Tuesday, April 14, 2009

Stomatal defense/defence

Don't forget that this blog ran last year. There are all sorts of juicy postings lurking down there. You can select by topic or just browse. For example I was just looking what I'd posted on Plant Physiology last year (to prevent repetition) when I remembered this posting and decided it WAS worthy of repetition because it ties together so many different parts of this course, ecology evolution and physiology.

How do the various processes that affect stomatal opening and closure coordinate their actions? What happens if the stomata get conflicting signals?

I just started to do some reading on this when I came across this amazing paper from 2006 describing how stomata close upon detection of potential microbial pathogens to prevent the infection of the leaf interior. That's pretty cool but they also show how pathogenic bacteria have evolved strategies to suppress the closure of stomata! This appears to be brand new research and I think it is both the first demonstration of the defensive role of stomata as well as the first demonstration of bacteria overcoming this defense.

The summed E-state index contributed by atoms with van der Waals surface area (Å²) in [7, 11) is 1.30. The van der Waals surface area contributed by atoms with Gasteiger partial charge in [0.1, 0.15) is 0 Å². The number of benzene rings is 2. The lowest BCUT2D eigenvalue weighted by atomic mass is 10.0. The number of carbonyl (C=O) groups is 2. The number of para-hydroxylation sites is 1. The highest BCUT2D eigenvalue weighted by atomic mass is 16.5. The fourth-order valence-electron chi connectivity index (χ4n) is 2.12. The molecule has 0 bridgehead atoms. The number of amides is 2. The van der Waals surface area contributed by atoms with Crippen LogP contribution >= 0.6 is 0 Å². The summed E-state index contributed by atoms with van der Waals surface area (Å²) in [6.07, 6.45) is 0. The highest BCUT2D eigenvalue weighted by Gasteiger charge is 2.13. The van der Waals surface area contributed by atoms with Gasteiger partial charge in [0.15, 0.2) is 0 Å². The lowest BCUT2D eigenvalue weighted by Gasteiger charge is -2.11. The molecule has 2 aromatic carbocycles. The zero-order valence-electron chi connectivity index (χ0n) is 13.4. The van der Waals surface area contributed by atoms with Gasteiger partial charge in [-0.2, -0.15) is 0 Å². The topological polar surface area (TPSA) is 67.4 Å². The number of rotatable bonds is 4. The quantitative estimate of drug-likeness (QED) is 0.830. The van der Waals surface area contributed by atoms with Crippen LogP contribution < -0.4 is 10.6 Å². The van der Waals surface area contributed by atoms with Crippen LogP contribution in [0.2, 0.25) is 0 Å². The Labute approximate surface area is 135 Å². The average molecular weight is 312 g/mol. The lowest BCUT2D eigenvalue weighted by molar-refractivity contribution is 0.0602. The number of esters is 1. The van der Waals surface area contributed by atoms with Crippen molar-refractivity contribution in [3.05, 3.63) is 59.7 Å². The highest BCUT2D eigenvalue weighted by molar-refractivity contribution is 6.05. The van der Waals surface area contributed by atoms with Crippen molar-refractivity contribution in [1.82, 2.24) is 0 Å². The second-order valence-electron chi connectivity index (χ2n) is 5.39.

The journal editors obviously thought was pretty cool too since there's a nice preview of the research.

Plant Stomata Function in Innate Immunity against Bacterial Invasion
Cell, Volume 126, Issue 5, 8 September 2006, Pages 969-980
Maeli Melotto, William Underwood, Jessica Koczan, Kinya Nomura and Sheng Yang He

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